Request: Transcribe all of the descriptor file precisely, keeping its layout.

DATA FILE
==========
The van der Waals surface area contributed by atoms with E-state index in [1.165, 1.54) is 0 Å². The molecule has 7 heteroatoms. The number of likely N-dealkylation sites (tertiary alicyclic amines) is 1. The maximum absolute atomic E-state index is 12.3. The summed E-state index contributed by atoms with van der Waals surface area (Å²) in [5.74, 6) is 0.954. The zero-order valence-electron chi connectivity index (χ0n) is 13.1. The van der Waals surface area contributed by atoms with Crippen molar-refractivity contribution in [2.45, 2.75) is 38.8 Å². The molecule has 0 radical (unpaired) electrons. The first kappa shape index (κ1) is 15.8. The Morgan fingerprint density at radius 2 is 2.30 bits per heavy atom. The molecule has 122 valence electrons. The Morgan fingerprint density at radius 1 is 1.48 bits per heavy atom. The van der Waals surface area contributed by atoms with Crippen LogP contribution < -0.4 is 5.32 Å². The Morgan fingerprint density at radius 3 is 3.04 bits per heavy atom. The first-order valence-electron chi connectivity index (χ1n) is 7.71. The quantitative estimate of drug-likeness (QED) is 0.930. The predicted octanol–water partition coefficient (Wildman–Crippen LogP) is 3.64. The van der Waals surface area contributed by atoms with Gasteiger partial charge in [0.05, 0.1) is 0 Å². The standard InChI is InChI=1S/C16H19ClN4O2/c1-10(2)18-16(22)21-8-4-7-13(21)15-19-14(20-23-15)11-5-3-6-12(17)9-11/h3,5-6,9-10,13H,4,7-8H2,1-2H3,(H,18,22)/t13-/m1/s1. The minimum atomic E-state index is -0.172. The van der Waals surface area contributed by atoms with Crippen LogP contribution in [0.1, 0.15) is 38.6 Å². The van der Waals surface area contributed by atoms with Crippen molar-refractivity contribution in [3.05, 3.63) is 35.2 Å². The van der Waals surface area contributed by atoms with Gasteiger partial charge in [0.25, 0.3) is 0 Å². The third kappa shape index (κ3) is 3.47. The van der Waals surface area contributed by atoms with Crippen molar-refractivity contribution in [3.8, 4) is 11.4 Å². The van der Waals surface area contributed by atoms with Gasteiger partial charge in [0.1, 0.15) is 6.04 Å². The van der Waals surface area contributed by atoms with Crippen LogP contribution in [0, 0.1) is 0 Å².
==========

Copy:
The van der Waals surface area contributed by atoms with E-state index in [1.165, 1.54) is 0 Å². The molecule has 7 heteroatoms. The number of likely N-dealkylation sites (tertiary alicyclic amines) is 1. The maximum absolute atomic E-state index is 12.3. The summed E-state index contributed by atoms with van der Waals surface area (Å²) in [5.74, 6) is 0.954. The zero-order valence-electron chi connectivity index (χ0n) is 13.1. The van der Waals surface area contributed by atoms with Crippen molar-refractivity contribution in [2.45, 2.75) is 38.8 Å². The molecule has 0 radical (unpaired) electrons. The first kappa shape index (κ1) is 15.8. The Morgan fingerprint density at radius 2 is 2.30 bits per heavy atom. The molecule has 122 valence electrons. The Morgan fingerprint density at radius 1 is 1.48 bits per heavy atom. The van der Waals surface area contributed by atoms with Crippen LogP contribution < -0.4 is 5.32 Å². The Morgan fingerprint density at radius 3 is 3.04 bits per heavy atom. The first-order valence-electron chi connectivity index (χ1n) is 7.71. The quantitative estimate of drug-likeness (QED) is 0.930. The predicted octanol–water partition coefficient (Wildman–Crippen LogP) is 3.64. The van der Waals surface area contributed by atoms with Gasteiger partial charge in [0.05, 0.1) is 0 Å². The standard InChI is InChI=1S/C16H19ClN4O2/c1-10(2)18-16(22)21-8-4-7-13(21)15-19-14(20-23-15)11-5-3-6-12(17)9-11/h3,5-6,9-10,13H,4,7-8H2,1-2H3,(H,18,22)/t13-/m1/s1. The minimum atomic E-state index is -0.172. The van der Waals surface area contributed by atoms with Crippen LogP contribution in [0.1, 0.15) is 38.6 Å². The van der Waals surface area contributed by atoms with Crippen molar-refractivity contribution in [3.05, 3.63) is 35.2 Å². The van der Waals surface area contributed by atoms with Gasteiger partial charge in [0.25, 0.3) is 0 Å². The third kappa shape index (κ3) is 3.47. The van der Waals surface area contributed by atoms with Crippen molar-refractivity contribution in [3.8, 4) is 11.4 Å². The van der Waals surface area contributed by atoms with Gasteiger partial charge in [0.1, 0.15) is 6.04 Å². The van der Waals surface area contributed by atoms with Crippen LogP contribution in [0, 0.1) is 0 Å².